Medicaid; Prisoners; Community Health Services; Patient Protection and Affordable Care Act (ACA)
The Patient Protection and Affordable Care Act (ACA) provides an unprecedented opportunity for millions of poor men and women to obtain insurance coverage to address their substantial acute, chronic, physical and behavioral health care needs. The ACA raises Medicaid eligibility levels to 133 percent of poverty, thereby enabling adults with or without children to qualify for coverage. A substantial percentage of the newly eligible population will be jail-involved individuals – people who have had interactions with the legal system over the course of a year, including as an inmate at a county or city jail. Many of these individuals are in jail pending disposition; they have not been convicted of a crime but are nevertheless held as an inmate, often because they do not have the resources to satisfy bail requirements. Under current rules, individuals in jail pending disposition are ineligible for Medicaid services. They may enroll in the program but their status as an inmate results in their being ineligible for benefits.
The ACA explicitly allows incarcerated individuals pending disposition to be classified as qualified to enroll in and receive services from health plans participating in state health insurance exchanges if they otherwise qualify for such coverage. Furthermore, individuals who satisfy bail requirements and are released into the community pending disposition will be eligible for Medicaid under the ACA if they meet income and other program requirements. This leaves a group of high need, low-income and vulnerable individuals left out of comprehensive health coverage because of their place of residence.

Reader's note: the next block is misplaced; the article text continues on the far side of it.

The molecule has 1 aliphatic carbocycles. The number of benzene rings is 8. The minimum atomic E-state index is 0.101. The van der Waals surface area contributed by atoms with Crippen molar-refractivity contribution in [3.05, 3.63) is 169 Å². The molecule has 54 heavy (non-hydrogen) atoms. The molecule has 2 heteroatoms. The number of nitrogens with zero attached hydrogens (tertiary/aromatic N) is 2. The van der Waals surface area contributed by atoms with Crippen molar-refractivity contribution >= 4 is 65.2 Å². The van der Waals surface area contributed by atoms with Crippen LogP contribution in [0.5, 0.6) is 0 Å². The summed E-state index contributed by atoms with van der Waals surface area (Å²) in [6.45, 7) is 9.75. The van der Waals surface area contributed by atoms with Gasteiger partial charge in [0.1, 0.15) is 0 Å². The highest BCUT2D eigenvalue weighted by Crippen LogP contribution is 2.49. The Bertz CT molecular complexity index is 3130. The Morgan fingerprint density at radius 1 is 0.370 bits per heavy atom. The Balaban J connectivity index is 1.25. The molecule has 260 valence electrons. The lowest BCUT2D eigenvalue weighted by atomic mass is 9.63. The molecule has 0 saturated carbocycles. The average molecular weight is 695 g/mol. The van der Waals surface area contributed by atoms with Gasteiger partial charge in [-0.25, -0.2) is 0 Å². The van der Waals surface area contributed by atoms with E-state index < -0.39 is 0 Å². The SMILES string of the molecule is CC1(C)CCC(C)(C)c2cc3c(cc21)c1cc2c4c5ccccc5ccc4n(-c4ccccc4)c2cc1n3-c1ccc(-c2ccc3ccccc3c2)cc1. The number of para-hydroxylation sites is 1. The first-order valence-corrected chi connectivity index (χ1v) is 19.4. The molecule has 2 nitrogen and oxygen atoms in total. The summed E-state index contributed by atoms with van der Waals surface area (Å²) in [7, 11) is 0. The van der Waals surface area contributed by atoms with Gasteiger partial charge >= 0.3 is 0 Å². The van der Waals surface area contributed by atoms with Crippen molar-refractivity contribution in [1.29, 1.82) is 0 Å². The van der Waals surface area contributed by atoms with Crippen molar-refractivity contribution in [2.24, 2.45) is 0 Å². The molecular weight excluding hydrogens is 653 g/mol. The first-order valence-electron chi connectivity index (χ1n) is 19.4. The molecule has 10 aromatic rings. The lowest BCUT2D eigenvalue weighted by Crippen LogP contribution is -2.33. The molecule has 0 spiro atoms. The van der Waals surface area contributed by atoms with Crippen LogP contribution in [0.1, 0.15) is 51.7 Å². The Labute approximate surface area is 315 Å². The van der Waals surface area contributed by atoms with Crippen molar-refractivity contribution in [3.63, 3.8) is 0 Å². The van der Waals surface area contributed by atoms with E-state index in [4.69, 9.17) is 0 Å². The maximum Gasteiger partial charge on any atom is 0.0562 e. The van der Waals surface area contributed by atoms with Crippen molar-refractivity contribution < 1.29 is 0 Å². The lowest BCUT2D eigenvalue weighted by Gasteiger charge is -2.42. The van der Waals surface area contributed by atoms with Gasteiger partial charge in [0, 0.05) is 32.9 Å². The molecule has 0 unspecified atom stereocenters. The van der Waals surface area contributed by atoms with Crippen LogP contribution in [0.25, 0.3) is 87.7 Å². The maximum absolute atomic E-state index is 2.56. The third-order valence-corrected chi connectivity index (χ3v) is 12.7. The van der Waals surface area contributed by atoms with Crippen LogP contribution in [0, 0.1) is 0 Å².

This paper describes the jail population and offers 10 reasons why individuals in jail pending disposition should be eligible for Medicaid coverage. Covering individuals pending disposition through Medicaid:
- Targets a highly vulnerable group of poor adults with substantial physical, mental health and substance abuse needs
- Fulfills the spirit of the Affordable Care Act by increasing access to comprehensive coverage
- Advances equity
- Provides health insurance for a disproportionately chronically ill population
- Increases integration and coordination of care by reducing gaps in health care
- Positions jails as potential enrollment catchment areas for vulnerable populations
- Reduces health system, Social Security Supplemental Security Income, and criminal justice costs
- Provides access to health care at very low cost to states
- Advances public health and social stability
- Improves quality of care and data monitoring
Regenstein, M., & Christie-Maples, J. (2012). Medicaid coverage for individuals in jail pending disposition: opportunities for improved health and health care at lower costs.